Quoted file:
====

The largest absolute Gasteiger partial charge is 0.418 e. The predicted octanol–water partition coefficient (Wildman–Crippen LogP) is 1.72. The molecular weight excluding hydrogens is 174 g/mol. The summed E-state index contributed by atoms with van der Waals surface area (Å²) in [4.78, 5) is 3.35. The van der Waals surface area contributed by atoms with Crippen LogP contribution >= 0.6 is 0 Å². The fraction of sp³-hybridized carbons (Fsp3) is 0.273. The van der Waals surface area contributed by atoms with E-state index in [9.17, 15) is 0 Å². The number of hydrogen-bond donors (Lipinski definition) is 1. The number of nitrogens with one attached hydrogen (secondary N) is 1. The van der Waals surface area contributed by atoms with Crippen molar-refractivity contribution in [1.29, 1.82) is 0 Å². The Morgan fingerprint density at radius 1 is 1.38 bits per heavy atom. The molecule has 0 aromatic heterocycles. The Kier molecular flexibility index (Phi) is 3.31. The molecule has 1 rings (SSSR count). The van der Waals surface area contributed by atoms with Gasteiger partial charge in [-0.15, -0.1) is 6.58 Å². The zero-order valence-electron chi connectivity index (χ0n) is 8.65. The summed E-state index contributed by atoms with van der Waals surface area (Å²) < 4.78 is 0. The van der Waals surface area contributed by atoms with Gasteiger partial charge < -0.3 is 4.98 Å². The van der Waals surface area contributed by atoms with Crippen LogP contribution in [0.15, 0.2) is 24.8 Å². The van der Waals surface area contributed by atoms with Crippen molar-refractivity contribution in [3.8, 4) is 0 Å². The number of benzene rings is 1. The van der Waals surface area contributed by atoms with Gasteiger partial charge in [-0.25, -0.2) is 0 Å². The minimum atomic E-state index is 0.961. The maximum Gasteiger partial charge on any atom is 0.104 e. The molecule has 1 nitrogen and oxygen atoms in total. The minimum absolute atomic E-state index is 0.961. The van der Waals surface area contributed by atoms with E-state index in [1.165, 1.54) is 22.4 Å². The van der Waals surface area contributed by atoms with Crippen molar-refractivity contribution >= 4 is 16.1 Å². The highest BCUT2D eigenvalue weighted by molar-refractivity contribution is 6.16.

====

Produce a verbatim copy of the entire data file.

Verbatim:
The largest absolute Gasteiger partial charge is 0.418 e. The predicted octanol–water partition coefficient (Wildman–Crippen LogP) is 1.72. The molecular weight excluding hydrogens is 174 g/mol. The summed E-state index contributed by atoms with van der Waals surface area (Å²) in [4.78, 5) is 3.35. The van der Waals surface area contributed by atoms with Crippen LogP contribution >= 0.6 is 0 Å². The fraction of sp³-hybridized carbons (Fsp3) is 0.273. The van der Waals surface area contributed by atoms with E-state index in [9.17, 15) is 0 Å². The number of hydrogen-bond donors (Lipinski definition) is 1. The number of nitrogens with one attached hydrogen (secondary N) is 1. The van der Waals surface area contributed by atoms with Crippen molar-refractivity contribution in [1.29, 1.82) is 0 Å². The Morgan fingerprint density at radius 1 is 1.38 bits per heavy atom. The molecule has 0 aromatic heterocycles. The Kier molecular flexibility index (Phi) is 3.31. The molecule has 1 rings (SSSR count). The van der Waals surface area contributed by atoms with Gasteiger partial charge in [-0.15, -0.1) is 6.58 Å². The zero-order valence-electron chi connectivity index (χ0n) is 8.65. The summed E-state index contributed by atoms with van der Waals surface area (Å²) < 4.78 is 0. The van der Waals surface area contributed by atoms with Gasteiger partial charge < -0.3 is 4.98 Å². The van der Waals surface area contributed by atoms with Crippen LogP contribution in [0.15, 0.2) is 24.8 Å². The van der Waals surface area contributed by atoms with Crippen molar-refractivity contribution in [3.8, 4) is 0 Å². The number of benzene rings is 1. The van der Waals surface area contributed by atoms with Gasteiger partial charge in [-0.25, -0.2) is 0 Å². The minimum atomic E-state index is 0.961. The maximum Gasteiger partial charge on any atom is 0.104 e. The molecule has 1 nitrogen and oxygen atoms in total. The minimum absolute atomic E-state index is 0.961. The van der Waals surface area contributed by atoms with E-state index in [1.165, 1.54) is 22.4 Å². The van der Waals surface area contributed by atoms with Crippen molar-refractivity contribution >= 4 is 16.1 Å². The highest BCUT2D eigenvalue weighted by molar-refractivity contribution is 6.16.